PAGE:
Life on Campus / Winter 2016
At the Heart of a Great Campaign

Volunteers make immeasurable contributions to the university’s fundraising efforts


Medicine’s volunteer campaign co-chairs, from left: Brian Lawson, Joannah Lawson and Michael Dan. Photo by Horst Herget Photography.

Medicine’s volunteer campaign co-chairs, from left: Brian Lawson, Joannah Lawson and Michael Dan. Photo by Horst Herget Photography.

Like the University of Toronto’s motto, Velut Arbor Aevo (“as a tree grows through the ages”), the work of U of T’s campaign volunteers represents the roots that anchor the university’s traditions and support its mission to meet global challenges and prepare global citizens.

U of T’s Boundless campaign – which has raised more than $1.8 billion to date – benefits from extraordinarily dedicated volunteers across a breadth of activity. Within this group are volunteer leaders who work closely with U of T’s fundraisers to develop a campaign strategy and bring other donors to the table.

Brian Bachand, the executive director of advancement at the Faculty of Medicine, says the faculty’s campaign co-chairs, Dr. Michael Dan (MD 1984) and Brian (BA 1982 TRIN) and Joannah Lawson (MIRHR 1989), have been critical to the faculty’s success within the Boundless campaign. Along with making major financial contributions, each has taken a leadership volunteer role. “Despite their hectic schedules, Dr. Dan and the Lawsons put in countless hours to attend meetings, help us strategize on our philanthropic goals, and focus our efforts in the most efficient way possible,” says Bachand. “A strong network of supporters is critical to the success of any campaign.”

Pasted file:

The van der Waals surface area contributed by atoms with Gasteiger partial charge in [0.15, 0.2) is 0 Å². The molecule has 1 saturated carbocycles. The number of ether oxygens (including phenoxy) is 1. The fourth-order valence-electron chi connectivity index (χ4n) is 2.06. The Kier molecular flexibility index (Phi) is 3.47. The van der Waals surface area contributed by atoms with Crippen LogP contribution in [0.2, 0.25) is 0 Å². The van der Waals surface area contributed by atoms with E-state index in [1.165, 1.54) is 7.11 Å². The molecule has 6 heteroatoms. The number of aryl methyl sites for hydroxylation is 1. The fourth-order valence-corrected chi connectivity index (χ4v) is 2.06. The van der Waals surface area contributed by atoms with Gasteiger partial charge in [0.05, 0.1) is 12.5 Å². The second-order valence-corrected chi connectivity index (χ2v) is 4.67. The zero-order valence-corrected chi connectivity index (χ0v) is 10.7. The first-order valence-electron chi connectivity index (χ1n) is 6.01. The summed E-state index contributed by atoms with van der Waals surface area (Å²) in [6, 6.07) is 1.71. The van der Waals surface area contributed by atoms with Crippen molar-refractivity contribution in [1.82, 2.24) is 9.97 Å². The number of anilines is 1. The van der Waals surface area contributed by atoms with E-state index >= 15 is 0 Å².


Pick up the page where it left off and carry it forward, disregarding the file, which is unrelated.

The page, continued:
Dan says he supports U of T because he sees the university’s impact extending far beyond its walls. “There are countless ways to contribute time and resources to the important initiatives taking place at U of T that will truly make a difference in the health of Canadians,” he says. Brian Lawson concurs: “We give our time to U of T’s medical school because it is well positioned to conduct leading-edge research and to influence policy, education and how medicine is practised locally and globally. We are happy to be part of that.”


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